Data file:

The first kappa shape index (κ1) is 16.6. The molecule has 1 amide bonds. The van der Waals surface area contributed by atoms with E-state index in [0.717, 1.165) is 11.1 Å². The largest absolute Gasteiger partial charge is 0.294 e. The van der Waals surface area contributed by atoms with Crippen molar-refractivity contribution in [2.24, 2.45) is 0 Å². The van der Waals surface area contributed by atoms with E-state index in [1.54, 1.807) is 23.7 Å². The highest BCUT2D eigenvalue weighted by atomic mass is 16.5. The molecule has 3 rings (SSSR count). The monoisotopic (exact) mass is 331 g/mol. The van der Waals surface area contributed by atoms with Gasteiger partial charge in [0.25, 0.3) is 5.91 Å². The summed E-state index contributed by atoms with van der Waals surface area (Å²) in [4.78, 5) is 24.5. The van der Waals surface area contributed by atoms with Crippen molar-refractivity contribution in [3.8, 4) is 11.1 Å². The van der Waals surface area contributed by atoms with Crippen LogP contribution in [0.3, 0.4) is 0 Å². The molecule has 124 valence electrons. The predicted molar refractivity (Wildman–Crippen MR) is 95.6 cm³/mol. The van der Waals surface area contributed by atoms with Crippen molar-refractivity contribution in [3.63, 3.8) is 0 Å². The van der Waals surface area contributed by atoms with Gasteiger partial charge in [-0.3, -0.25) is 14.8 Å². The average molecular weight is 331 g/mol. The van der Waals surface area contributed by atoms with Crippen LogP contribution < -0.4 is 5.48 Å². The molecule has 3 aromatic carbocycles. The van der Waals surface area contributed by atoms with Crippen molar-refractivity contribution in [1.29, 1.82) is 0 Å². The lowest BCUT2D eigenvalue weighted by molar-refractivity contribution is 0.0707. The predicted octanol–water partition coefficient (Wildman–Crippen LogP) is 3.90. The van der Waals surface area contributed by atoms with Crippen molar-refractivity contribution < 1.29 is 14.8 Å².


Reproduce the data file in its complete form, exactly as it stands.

The first kappa shape index (κ1) is 16.6. The molecule has 1 amide bonds. The van der Waals surface area contributed by atoms with E-state index in [0.717, 1.165) is 11.1 Å². The largest absolute Gasteiger partial charge is 0.294 e. The van der Waals surface area contributed by atoms with Crippen molar-refractivity contribution in [2.24, 2.45) is 0 Å². The van der Waals surface area contributed by atoms with E-state index in [1.54, 1.807) is 23.7 Å². The highest BCUT2D eigenvalue weighted by atomic mass is 16.5. The molecule has 3 rings (SSSR count). The monoisotopic (exact) mass is 331 g/mol. The van der Waals surface area contributed by atoms with Gasteiger partial charge in [0.25, 0.3) is 5.91 Å². The summed E-state index contributed by atoms with van der Waals surface area (Å²) in [4.78, 5) is 24.5. The van der Waals surface area contributed by atoms with Crippen molar-refractivity contribution in [3.8, 4) is 11.1 Å². The van der Waals surface area contributed by atoms with Crippen LogP contribution in [0.3, 0.4) is 0 Å². The molecule has 124 valence electrons. The predicted molar refractivity (Wildman–Crippen MR) is 95.6 cm³/mol. The van der Waals surface area contributed by atoms with Crippen molar-refractivity contribution in [3.63, 3.8) is 0 Å². The van der Waals surface area contributed by atoms with Gasteiger partial charge in [-0.3, -0.25) is 14.8 Å². The average molecular weight is 331 g/mol. The van der Waals surface area contributed by atoms with Crippen LogP contribution < -0.4 is 5.48 Å². The molecule has 3 aromatic carbocycles. The van der Waals surface area contributed by atoms with Crippen molar-refractivity contribution in [1.29, 1.82) is 0 Å². The lowest BCUT2D eigenvalue weighted by molar-refractivity contribution is 0.0707. The predicted octanol–water partition coefficient (Wildman–Crippen LogP) is 3.90. The van der Waals surface area contributed by atoms with Crippen molar-refractivity contribution < 1.29 is 14.8 Å².